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Governor O’Malley Celebrates Earth Day in Annapolis
Students, local officials plant trees and discuss the environment
ANNAPOLIS — Governor Martin O’Malley and more than 100 volunteers – including Anne Arundel County school students and state and local officials – celebrated the 37th Annual Earth Day by planting 16 native trees at the Chesapeake Ecology Center in Annapolis.
Joining the Governor were Annapolis Mayor Ellen Moyer, Anne Arundel County Executive John Leopold, Maryland Department of Natural Resources (DNR) Secretary John Griffin, Maryland Department of the Environment Secretary Shari Wilson, Chesapeake Bay Trust Chair Midgett Parker, and students from Adams Academy and Bates Middle School in Annapolis.
Governor O’Malley -- who on Friday signed the Regional Greenhouse Gas Initiative (RGGI) and an Executive Order establishing the Maryland Commission on Climate Change -- took the opportunity to again remind Marylanders that each of us will impact our environmental future, for better or for worse.
“Notwithstanding the many challenges facing our natural resources and our environment today, we have reason to be hopeful,” said Governor O’Malley, “for at the end of the day, our problems are man-made and so too are the solutions. The hands that have caused the harm now have the power to heal.”
Executive Director Zora Lathan briefed the crowd on the work of the Chesapeake Ecology Center, and DNR’s Urban Forester Mike Galvin discussed the importance of urban tree cover.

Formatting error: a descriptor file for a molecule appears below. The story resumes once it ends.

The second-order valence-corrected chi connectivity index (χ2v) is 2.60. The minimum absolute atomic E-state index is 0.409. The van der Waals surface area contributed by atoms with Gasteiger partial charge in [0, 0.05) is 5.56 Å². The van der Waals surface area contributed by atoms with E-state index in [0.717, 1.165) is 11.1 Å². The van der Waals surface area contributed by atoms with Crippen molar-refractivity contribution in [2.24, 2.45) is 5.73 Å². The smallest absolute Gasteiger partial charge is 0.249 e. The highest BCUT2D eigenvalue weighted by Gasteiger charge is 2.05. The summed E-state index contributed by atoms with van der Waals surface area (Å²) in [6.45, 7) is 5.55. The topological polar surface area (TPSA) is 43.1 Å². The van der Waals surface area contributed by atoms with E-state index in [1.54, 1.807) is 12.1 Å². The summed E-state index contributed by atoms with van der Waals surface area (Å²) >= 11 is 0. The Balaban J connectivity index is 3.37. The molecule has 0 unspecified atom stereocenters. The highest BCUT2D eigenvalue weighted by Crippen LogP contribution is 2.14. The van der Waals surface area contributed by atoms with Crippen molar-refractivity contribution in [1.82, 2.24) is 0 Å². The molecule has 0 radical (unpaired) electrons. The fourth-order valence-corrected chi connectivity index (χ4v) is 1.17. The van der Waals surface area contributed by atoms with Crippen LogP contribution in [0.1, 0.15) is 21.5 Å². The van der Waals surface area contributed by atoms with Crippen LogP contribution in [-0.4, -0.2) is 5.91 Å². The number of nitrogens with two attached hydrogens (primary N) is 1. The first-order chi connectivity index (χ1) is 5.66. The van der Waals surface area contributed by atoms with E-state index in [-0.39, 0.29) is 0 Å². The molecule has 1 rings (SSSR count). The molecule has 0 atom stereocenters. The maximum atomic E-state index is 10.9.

The Chesapeake Ecology Center is situated on 10 acres along the headwaters of College Creek. Since its beginning in 2002 the center has created 20 native plant demonstration gardens and sites in cooperation with members, volunteers, community groups, teachers and students to provide environmental education and develop on-the-ground habitat restoration/protection projects.
Maryland’s Urban Tree Canopy (UTC) goals seek to improve water quality by reducing water quantity in urban areas where stormwater designs leave streamside forests little opportunity to treat runoff. Thirty-six communities in Maryland have committed to participation in the UTC effort to date -- including Annapolis, Baltimore, Bowie, Cumberland, Greenbelt, Hyattsville, Rockville and 29 communities in Baltimore County.
April 23, 2007
The Maryland Department of Natural Resources (DNR) is the state agency responsible for providing natural and living resource-related services to citizens and visitors. DNR manages more than 446,000 acres of public lands and 18,000 miles of waterways, along with Maryland's forests, fisheries and wildlife for maximum environmental, economic and quality of life benefits. A national leader in land conservation, DNR-managed parks and natural, historic and cultural resources attract 11 million visitors annually. DNR is the lead agency in Maryland's effort to restore the Chesapeake Bay, the state's number one environmental priority. Learn more at www.dnr.maryland.gov